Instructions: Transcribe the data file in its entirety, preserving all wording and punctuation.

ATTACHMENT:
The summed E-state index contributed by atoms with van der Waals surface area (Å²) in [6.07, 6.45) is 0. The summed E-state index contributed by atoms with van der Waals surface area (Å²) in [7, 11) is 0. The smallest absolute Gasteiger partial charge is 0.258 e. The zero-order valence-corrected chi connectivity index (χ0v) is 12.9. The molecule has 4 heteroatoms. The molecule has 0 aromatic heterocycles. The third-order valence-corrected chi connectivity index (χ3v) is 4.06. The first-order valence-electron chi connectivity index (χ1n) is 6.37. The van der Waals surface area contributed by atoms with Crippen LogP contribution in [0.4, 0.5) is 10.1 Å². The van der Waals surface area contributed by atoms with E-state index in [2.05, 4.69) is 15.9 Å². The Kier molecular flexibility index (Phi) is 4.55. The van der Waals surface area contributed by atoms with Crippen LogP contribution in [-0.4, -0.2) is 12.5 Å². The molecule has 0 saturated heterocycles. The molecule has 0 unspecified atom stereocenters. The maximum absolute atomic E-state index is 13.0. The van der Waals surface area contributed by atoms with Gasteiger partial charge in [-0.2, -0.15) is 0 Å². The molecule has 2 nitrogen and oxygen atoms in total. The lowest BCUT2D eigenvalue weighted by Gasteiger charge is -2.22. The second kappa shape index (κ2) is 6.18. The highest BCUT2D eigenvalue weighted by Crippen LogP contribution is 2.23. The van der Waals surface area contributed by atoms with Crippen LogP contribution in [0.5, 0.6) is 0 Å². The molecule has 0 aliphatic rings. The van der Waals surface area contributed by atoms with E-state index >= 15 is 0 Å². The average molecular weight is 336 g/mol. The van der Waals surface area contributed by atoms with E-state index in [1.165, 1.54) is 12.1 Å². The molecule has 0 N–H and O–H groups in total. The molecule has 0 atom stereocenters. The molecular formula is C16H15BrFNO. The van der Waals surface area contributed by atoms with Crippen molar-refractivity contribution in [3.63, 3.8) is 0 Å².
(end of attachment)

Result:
The summed E-state index contributed by atoms with van der Waals surface area (Å²) in [6.07, 6.45) is 0. The summed E-state index contributed by atoms with van der Waals surface area (Å²) in [7, 11) is 0. The smallest absolute Gasteiger partial charge is 0.258 e. The zero-order valence-corrected chi connectivity index (χ0v) is 12.9. The molecule has 4 heteroatoms. The molecule has 0 aromatic heterocycles. The third-order valence-corrected chi connectivity index (χ3v) is 4.06. The first-order valence-electron chi connectivity index (χ1n) is 6.37. The van der Waals surface area contributed by atoms with Crippen LogP contribution in [0.4, 0.5) is 10.1 Å². The van der Waals surface area contributed by atoms with E-state index in [2.05, 4.69) is 15.9 Å². The Kier molecular flexibility index (Phi) is 4.55. The van der Waals surface area contributed by atoms with Crippen LogP contribution in [-0.4, -0.2) is 12.5 Å². The molecule has 0 saturated heterocycles. The molecule has 0 unspecified atom stereocenters. The maximum absolute atomic E-state index is 13.0. The van der Waals surface area contributed by atoms with Gasteiger partial charge in [-0.2, -0.15) is 0 Å². The molecule has 2 nitrogen and oxygen atoms in total. The lowest BCUT2D eigenvalue weighted by Gasteiger charge is -2.22. The second kappa shape index (κ2) is 6.18. The highest BCUT2D eigenvalue weighted by Crippen LogP contribution is 2.23. The van der Waals surface area contributed by atoms with Crippen LogP contribution in [0.5, 0.6) is 0 Å². The molecule has 0 aliphatic rings. The van der Waals surface area contributed by atoms with E-state index >= 15 is 0 Å². The average molecular weight is 336 g/mol. The van der Waals surface area contributed by atoms with E-state index in [1.165, 1.54) is 12.1 Å². The molecule has 0 N–H and O–H groups in total. The molecule has 0 atom stereocenters. The molecular formula is C16H15BrFNO. The van der Waals surface area contributed by atoms with Crippen molar-refractivity contribution in [3.63, 3.8) is 0 Å².